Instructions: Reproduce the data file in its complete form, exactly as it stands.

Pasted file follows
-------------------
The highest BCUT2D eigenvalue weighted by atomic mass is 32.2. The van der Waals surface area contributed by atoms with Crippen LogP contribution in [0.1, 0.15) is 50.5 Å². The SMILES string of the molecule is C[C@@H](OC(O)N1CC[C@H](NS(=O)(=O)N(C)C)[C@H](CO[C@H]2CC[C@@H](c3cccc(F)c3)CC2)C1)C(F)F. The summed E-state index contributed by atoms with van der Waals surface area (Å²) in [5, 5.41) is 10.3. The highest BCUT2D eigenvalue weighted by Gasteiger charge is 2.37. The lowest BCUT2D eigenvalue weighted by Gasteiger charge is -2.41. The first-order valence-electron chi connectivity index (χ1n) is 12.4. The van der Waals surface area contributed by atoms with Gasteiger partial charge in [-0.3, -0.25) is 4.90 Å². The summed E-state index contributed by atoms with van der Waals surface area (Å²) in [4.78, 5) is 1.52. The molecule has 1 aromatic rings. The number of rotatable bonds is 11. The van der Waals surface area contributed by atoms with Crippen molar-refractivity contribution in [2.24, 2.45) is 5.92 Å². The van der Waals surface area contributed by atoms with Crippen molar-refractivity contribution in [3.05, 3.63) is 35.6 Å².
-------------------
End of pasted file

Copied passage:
The highest BCUT2D eigenvalue weighted by atomic mass is 32.2. The van der Waals surface area contributed by atoms with Crippen LogP contribution in [0.1, 0.15) is 50.5 Å². The SMILES string of the molecule is C[C@@H](OC(O)N1CC[C@H](NS(=O)(=O)N(C)C)[C@H](CO[C@H]2CC[C@@H](c3cccc(F)c3)CC2)C1)C(F)F. The summed E-state index contributed by atoms with van der Waals surface area (Å²) in [5, 5.41) is 10.3. The highest BCUT2D eigenvalue weighted by Gasteiger charge is 2.37. The lowest BCUT2D eigenvalue weighted by Gasteiger charge is -2.41. The first-order valence-electron chi connectivity index (χ1n) is 12.4. The van der Waals surface area contributed by atoms with Gasteiger partial charge in [-0.3, -0.25) is 4.90 Å². The summed E-state index contributed by atoms with van der Waals surface area (Å²) in [4.78, 5) is 1.52. The molecule has 1 aromatic rings. The number of rotatable bonds is 11. The van der Waals surface area contributed by atoms with Crippen molar-refractivity contribution in [2.24, 2.45) is 5.92 Å². The van der Waals surface area contributed by atoms with Crippen molar-refractivity contribution in [3.05, 3.63) is 35.6 Å².